The abuse of the potent psychostimulant methamphetamine (meth) continues to pose a significant threat not just in the US but also globally. A significant attribute associated with chronic meth induced brain dysfunction is inflammation includes activation of glial cells such as astrocytes and microglia that play a crucial role in modulating inflammation including glutamate excitotoxicity at the synapse. Mounting evidence suggests that inflammation and alterations in glutamate neurotransmission are two novel pathways associated with the pathophysiology in mood disorders. Notably, this cross talk between neurons and glial cells is mediated by extracellular vesicles (EVs) which are emerging as key players in regulating brain function. Chronic meth dependent individuals, including those abstinent and then relapse, display significant behavioral (mood) alterations such as psychosis. A significant gap in knowledge is understanding how meth-induced inflammation perturbs glutamatergic physiology which subsequently impair EV dynamics and exacerbates relapse. Adding another layer of importance is emerging studies showing a role for sex differences with females progressing more quickly to regular use of meth as well as greater dependence and higher relapse rates. Given the lack of studies elucidating the role of EVs with meth relapse between the sexes, our proposed studies are well poised to address this important knowledge gap. Accordingly, the overarching goal of this proposal is to examine the role of EVs in the damaging effects of meth between the sexes using drug-triggered reinstatement (relapse) of extinguished intravenous meth self-administration in rats. Based on our recent preliminary studies with females showing higher inflammation, enhanced glutamatergic alterations, and significantly higher drug-triggered reinstatement (i.e., meth seeking), we hypothesize that EV biogenesis, release, and associated cargo are more impacted in females than males. Using an array of complementing behavioral, molecular, and biochemical approaches in a ?gold standard? preclinical model or reinstatement we will : determine how the anti-inflammatory drug ibudilast alters dynamics of EV release, biogenesis, and associated cargo between the sexes (Aim1); Characterize role of EVs isolated from the sexes on synaptodendritic damage (Aim 2 and) test meth induced changes in EV-associated surface proteins between the sexes (Aim 3). These studies will break new ground and importantly provide novel proof of concept studies which will further serve as a prelude to future basic research on developing EVs as sex-specific medication development for treating meth addiction. .!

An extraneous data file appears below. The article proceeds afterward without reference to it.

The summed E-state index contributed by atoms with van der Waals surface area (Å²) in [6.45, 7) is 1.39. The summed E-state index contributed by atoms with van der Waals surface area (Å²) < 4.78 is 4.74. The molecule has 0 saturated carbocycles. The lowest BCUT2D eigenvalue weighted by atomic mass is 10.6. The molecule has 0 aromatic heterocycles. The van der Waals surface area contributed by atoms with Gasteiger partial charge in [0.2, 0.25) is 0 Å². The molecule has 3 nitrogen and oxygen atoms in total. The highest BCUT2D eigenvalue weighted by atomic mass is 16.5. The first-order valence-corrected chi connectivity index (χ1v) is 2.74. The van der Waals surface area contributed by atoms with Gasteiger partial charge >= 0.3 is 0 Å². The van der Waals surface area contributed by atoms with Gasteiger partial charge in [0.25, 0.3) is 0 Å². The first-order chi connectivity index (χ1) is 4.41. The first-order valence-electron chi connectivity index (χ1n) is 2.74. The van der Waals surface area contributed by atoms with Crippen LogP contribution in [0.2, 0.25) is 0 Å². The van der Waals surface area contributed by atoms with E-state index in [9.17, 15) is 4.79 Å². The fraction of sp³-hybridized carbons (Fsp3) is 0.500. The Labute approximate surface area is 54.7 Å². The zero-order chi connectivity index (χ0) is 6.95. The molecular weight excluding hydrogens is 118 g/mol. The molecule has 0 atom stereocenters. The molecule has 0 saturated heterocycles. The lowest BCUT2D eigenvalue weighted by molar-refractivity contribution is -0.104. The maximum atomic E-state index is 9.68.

Public Health Relevance

The research proposed focuses on examining the anti-inflammatory impact of ibudilast varies with sex and extend our previous work to a model of relapse (i.e., drug-triggered reinstatement). Given the lack of directly related research, our hypothesis is that females will be more sensitive to the effects of meth and that ibudilast's efficacy to blunt reinstatement with meth will be lower in females compared to males. We anticipate the wealth of information arising from the successful completion of this project will serve as a prelude to future basic research on sex-specific medication development for treating meth addiction.

National Institute of Health (NIH)
National Institute on Drug Abuse (NIDA)
Research Project (R01)
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Special Emphasis Panel (ZRG1)
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Satterlee, John S
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University of Nebraska Medical Center
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